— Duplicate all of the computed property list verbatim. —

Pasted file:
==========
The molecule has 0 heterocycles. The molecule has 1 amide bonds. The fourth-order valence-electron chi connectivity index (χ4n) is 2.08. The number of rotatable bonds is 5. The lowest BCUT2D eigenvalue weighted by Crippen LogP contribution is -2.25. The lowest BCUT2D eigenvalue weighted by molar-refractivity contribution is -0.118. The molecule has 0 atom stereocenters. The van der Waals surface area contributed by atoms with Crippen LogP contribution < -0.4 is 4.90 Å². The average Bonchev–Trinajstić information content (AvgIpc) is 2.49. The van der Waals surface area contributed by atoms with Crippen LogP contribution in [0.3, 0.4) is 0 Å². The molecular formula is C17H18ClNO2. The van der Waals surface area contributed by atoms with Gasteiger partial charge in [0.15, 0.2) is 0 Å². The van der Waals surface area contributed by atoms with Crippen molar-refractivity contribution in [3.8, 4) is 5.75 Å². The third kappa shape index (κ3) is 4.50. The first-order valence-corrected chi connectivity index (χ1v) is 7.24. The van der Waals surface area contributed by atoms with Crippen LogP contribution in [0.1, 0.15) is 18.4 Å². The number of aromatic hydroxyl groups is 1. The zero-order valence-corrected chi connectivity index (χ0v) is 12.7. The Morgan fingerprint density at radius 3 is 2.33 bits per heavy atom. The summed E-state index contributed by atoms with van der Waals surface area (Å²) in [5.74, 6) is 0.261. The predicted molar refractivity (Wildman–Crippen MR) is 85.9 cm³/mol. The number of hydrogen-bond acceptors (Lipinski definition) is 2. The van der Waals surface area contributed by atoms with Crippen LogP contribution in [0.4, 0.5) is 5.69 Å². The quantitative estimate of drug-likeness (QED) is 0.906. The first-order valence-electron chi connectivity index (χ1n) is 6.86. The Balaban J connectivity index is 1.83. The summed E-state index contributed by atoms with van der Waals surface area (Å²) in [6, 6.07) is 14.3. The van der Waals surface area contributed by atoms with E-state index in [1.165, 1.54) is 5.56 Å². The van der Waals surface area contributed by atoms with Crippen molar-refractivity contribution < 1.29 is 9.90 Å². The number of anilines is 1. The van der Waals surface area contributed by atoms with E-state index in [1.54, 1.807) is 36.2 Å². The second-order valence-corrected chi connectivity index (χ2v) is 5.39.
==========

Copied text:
The molecule has 0 heterocycles. The molecule has 1 amide bonds. The fourth-order valence-electron chi connectivity index (χ4n) is 2.08. The number of rotatable bonds is 5. The lowest BCUT2D eigenvalue weighted by Crippen LogP contribution is -2.25. The lowest BCUT2D eigenvalue weighted by molar-refractivity contribution is -0.118. The molecule has 0 atom stereocenters. The van der Waals surface area contributed by atoms with Crippen LogP contribution < -0.4 is 4.90 Å². The average Bonchev–Trinajstić information content (AvgIpc) is 2.49. The van der Waals surface area contributed by atoms with Crippen LogP contribution in [0.3, 0.4) is 0 Å². The molecular formula is C17H18ClNO2. The van der Waals surface area contributed by atoms with Gasteiger partial charge in [0.15, 0.2) is 0 Å². The van der Waals surface area contributed by atoms with Crippen molar-refractivity contribution in [3.8, 4) is 5.75 Å². The third kappa shape index (κ3) is 4.50. The first-order valence-corrected chi connectivity index (χ1v) is 7.24. The van der Waals surface area contributed by atoms with Crippen LogP contribution in [0.1, 0.15) is 18.4 Å². The number of aromatic hydroxyl groups is 1. The zero-order valence-corrected chi connectivity index (χ0v) is 12.7. The Morgan fingerprint density at radius 3 is 2.33 bits per heavy atom. The summed E-state index contributed by atoms with van der Waals surface area (Å²) in [5.74, 6) is 0.261. The predicted molar refractivity (Wildman–Crippen MR) is 85.9 cm³/mol. The number of hydrogen-bond acceptors (Lipinski definition) is 2. The van der Waals surface area contributed by atoms with Crippen LogP contribution in [0.4, 0.5) is 5.69 Å². The quantitative estimate of drug-likeness (QED) is 0.906. The first-order valence-electron chi connectivity index (χ1n) is 6.86. The Balaban J connectivity index is 1.83. The summed E-state index contributed by atoms with van der Waals surface area (Å²) in [6, 6.07) is 14.3. The van der Waals surface area contributed by atoms with E-state index in [1.165, 1.54) is 5.56 Å². The van der Waals surface area contributed by atoms with Crippen molar-refractivity contribution < 1.29 is 9.90 Å². The number of anilines is 1. The van der Waals surface area contributed by atoms with E-state index in [1.54, 1.807) is 36.2 Å². The second-order valence-corrected chi connectivity index (χ2v) is 5.39.